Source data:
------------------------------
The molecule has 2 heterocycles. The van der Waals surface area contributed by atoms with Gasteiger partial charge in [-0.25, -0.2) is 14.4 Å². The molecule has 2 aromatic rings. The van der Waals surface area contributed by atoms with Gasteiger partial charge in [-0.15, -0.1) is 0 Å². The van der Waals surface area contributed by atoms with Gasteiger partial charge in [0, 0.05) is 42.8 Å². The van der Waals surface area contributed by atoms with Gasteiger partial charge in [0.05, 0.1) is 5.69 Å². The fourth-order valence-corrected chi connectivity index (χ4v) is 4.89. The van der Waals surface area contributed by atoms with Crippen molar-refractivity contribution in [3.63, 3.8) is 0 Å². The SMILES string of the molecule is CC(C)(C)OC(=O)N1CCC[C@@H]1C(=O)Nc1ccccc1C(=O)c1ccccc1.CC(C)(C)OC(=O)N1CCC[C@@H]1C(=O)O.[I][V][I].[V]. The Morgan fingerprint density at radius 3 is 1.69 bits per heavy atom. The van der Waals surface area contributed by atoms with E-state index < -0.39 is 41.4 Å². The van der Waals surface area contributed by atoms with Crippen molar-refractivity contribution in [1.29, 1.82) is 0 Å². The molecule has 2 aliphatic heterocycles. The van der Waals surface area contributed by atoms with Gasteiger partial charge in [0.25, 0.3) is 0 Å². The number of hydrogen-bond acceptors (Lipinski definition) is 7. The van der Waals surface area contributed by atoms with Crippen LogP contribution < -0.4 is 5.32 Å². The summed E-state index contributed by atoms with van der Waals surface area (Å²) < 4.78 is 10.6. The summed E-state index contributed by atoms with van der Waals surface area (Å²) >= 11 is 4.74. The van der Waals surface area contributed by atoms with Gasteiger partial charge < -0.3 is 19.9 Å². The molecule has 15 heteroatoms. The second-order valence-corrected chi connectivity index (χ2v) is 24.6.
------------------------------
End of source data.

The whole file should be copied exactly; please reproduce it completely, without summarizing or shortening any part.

The molecule has 2 heterocycles. The van der Waals surface area contributed by atoms with Gasteiger partial charge in [-0.25, -0.2) is 14.4 Å². The molecule has 2 aromatic rings. The van der Waals surface area contributed by atoms with Gasteiger partial charge in [-0.15, -0.1) is 0 Å². The van der Waals surface area contributed by atoms with Gasteiger partial charge in [0, 0.05) is 42.8 Å². The van der Waals surface area contributed by atoms with Gasteiger partial charge in [0.05, 0.1) is 5.69 Å². The fourth-order valence-corrected chi connectivity index (χ4v) is 4.89. The van der Waals surface area contributed by atoms with Crippen molar-refractivity contribution in [3.63, 3.8) is 0 Å². The SMILES string of the molecule is CC(C)(C)OC(=O)N1CCC[C@@H]1C(=O)Nc1ccccc1C(=O)c1ccccc1.CC(C)(C)OC(=O)N1CCC[C@@H]1C(=O)O.[I][V][I].[V]. The Morgan fingerprint density at radius 3 is 1.69 bits per heavy atom. The van der Waals surface area contributed by atoms with E-state index < -0.39 is 41.4 Å². The van der Waals surface area contributed by atoms with Crippen molar-refractivity contribution in [1.29, 1.82) is 0 Å². The molecule has 2 aliphatic heterocycles. The van der Waals surface area contributed by atoms with Gasteiger partial charge in [0.25, 0.3) is 0 Å². The number of hydrogen-bond acceptors (Lipinski definition) is 7. The van der Waals surface area contributed by atoms with Crippen LogP contribution < -0.4 is 5.32 Å². The summed E-state index contributed by atoms with van der Waals surface area (Å²) < 4.78 is 10.6. The summed E-state index contributed by atoms with van der Waals surface area (Å²) >= 11 is 4.74. The van der Waals surface area contributed by atoms with Gasteiger partial charge < -0.3 is 19.9 Å². The molecule has 15 heteroatoms. The second-order valence-corrected chi connectivity index (χ2v) is 24.6.